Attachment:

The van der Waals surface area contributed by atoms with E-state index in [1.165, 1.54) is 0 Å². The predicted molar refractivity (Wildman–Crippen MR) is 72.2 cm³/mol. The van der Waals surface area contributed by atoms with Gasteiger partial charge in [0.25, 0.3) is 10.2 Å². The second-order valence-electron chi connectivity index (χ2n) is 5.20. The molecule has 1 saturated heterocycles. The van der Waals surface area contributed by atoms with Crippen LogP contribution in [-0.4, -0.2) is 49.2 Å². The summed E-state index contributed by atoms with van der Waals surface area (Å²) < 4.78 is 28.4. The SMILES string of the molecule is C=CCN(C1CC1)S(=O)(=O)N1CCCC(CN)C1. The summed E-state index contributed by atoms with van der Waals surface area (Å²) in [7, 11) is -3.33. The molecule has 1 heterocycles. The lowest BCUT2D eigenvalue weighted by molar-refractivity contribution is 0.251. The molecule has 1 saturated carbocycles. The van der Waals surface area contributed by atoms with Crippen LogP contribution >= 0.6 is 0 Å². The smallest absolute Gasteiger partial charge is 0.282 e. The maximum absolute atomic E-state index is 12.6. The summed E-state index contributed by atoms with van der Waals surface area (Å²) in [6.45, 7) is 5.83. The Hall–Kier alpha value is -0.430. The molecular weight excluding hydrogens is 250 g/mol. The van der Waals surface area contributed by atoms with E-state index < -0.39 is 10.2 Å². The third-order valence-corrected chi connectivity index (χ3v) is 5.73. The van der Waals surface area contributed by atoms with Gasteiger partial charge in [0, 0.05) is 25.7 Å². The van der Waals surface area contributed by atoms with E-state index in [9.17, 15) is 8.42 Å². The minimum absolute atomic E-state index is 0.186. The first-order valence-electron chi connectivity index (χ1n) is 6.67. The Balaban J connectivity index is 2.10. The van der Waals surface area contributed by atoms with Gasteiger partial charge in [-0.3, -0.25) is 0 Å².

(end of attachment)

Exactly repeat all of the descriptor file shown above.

The van der Waals surface area contributed by atoms with E-state index in [1.165, 1.54) is 0 Å². The predicted molar refractivity (Wildman–Crippen MR) is 72.2 cm³/mol. The van der Waals surface area contributed by atoms with Gasteiger partial charge in [0.25, 0.3) is 10.2 Å². The second-order valence-electron chi connectivity index (χ2n) is 5.20. The molecule has 1 saturated heterocycles. The van der Waals surface area contributed by atoms with Crippen LogP contribution in [-0.4, -0.2) is 49.2 Å². The summed E-state index contributed by atoms with van der Waals surface area (Å²) < 4.78 is 28.4. The SMILES string of the molecule is C=CCN(C1CC1)S(=O)(=O)N1CCCC(CN)C1. The summed E-state index contributed by atoms with van der Waals surface area (Å²) in [7, 11) is -3.33. The molecule has 1 heterocycles. The lowest BCUT2D eigenvalue weighted by molar-refractivity contribution is 0.251. The molecule has 1 saturated carbocycles. The van der Waals surface area contributed by atoms with Crippen LogP contribution >= 0.6 is 0 Å². The smallest absolute Gasteiger partial charge is 0.282 e. The maximum absolute atomic E-state index is 12.6. The summed E-state index contributed by atoms with van der Waals surface area (Å²) in [6.45, 7) is 5.83. The Hall–Kier alpha value is -0.430. The molecular weight excluding hydrogens is 250 g/mol. The van der Waals surface area contributed by atoms with E-state index < -0.39 is 10.2 Å². The third-order valence-corrected chi connectivity index (χ3v) is 5.73. The van der Waals surface area contributed by atoms with Gasteiger partial charge in [0, 0.05) is 25.7 Å². The van der Waals surface area contributed by atoms with E-state index in [9.17, 15) is 8.42 Å². The minimum absolute atomic E-state index is 0.186. The first-order valence-electron chi connectivity index (χ1n) is 6.67. The Balaban J connectivity index is 2.10. The van der Waals surface area contributed by atoms with Gasteiger partial charge in [-0.3, -0.25) is 0 Å².